What is tautology?

Wikipedia defines tautology well:

In grammar, a tautology (from Greek tauto, “the same” and logos, “word/idea”) is an unnecessary repetition of meaning, using more than one word effectively to say the same thing (often originally from different languages). It is considered a fault of style and was defined by A Dictionary of Modern English Usage (Fowler) as “saying the same thing twice”, when it is not apparently necessary to repeat the entire meaning of a phrase. “Fatal murder” is an example of a tautology. If a part of the meaning is repeated in such a way that it appears as unintentional, or clumsy, then it may be described as tautological. On the other hand, a repetition of meaning that improves the style of a piece of speech or writing is not necessarily tautological.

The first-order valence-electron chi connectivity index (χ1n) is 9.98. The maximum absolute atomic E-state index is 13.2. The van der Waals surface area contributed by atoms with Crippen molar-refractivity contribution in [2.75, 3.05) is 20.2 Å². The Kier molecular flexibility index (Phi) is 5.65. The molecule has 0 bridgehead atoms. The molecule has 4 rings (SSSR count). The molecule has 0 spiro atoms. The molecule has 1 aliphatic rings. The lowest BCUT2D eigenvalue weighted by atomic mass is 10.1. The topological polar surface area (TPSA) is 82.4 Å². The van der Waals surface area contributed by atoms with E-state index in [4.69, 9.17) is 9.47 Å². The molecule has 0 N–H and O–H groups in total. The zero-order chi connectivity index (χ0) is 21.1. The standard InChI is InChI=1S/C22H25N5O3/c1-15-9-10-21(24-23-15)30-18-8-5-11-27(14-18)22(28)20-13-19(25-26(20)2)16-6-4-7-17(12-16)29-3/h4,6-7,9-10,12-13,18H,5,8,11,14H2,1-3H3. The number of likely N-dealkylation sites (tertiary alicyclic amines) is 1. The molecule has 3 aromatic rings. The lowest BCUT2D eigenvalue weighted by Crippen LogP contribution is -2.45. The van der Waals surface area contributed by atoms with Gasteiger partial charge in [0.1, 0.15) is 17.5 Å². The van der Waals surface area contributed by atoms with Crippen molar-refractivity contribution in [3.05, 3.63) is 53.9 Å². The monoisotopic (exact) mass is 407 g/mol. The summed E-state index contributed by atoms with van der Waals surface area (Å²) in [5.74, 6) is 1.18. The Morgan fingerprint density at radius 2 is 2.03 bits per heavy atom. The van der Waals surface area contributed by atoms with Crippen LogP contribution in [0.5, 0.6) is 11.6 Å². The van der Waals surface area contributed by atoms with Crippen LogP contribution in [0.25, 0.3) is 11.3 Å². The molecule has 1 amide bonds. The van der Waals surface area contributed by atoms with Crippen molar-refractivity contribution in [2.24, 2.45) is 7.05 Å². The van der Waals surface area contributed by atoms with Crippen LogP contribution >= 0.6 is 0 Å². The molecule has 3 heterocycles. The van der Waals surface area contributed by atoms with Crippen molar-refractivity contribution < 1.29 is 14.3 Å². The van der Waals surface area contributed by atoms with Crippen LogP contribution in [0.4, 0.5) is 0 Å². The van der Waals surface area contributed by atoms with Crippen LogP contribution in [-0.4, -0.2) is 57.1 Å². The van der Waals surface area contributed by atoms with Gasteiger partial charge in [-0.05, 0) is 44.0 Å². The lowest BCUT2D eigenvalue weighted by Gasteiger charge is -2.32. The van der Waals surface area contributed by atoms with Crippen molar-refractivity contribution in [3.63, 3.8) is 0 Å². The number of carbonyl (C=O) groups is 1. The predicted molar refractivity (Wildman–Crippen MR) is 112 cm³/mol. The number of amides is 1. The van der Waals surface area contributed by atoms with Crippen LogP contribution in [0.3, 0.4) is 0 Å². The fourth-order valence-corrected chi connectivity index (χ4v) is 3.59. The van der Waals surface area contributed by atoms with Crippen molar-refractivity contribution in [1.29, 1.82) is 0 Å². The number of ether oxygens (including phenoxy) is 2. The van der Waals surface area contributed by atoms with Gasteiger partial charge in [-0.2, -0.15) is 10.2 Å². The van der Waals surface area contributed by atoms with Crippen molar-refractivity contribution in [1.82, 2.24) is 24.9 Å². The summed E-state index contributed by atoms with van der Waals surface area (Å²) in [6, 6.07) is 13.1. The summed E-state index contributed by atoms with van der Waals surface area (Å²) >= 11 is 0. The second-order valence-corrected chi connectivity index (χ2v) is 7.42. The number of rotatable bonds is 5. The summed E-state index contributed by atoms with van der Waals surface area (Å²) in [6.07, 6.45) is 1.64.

Tautology is usually used in error and here are some example sentences:

He went there personally.
The evening sunset was golden.
My first priority is to quit smoking.
There is a lot of frozen ice in winter.
I heard the story with my own ears.
Scientists like making predictions about the future.
The hospital is in close proximity to the school.
The Sahara is a very dry desert.
In my opinion, I think she is right.
Having an eye test is a necessary requirement for passing the driving test.
She is a dark-haired brunette.
He wrote an autobiography of his own life.

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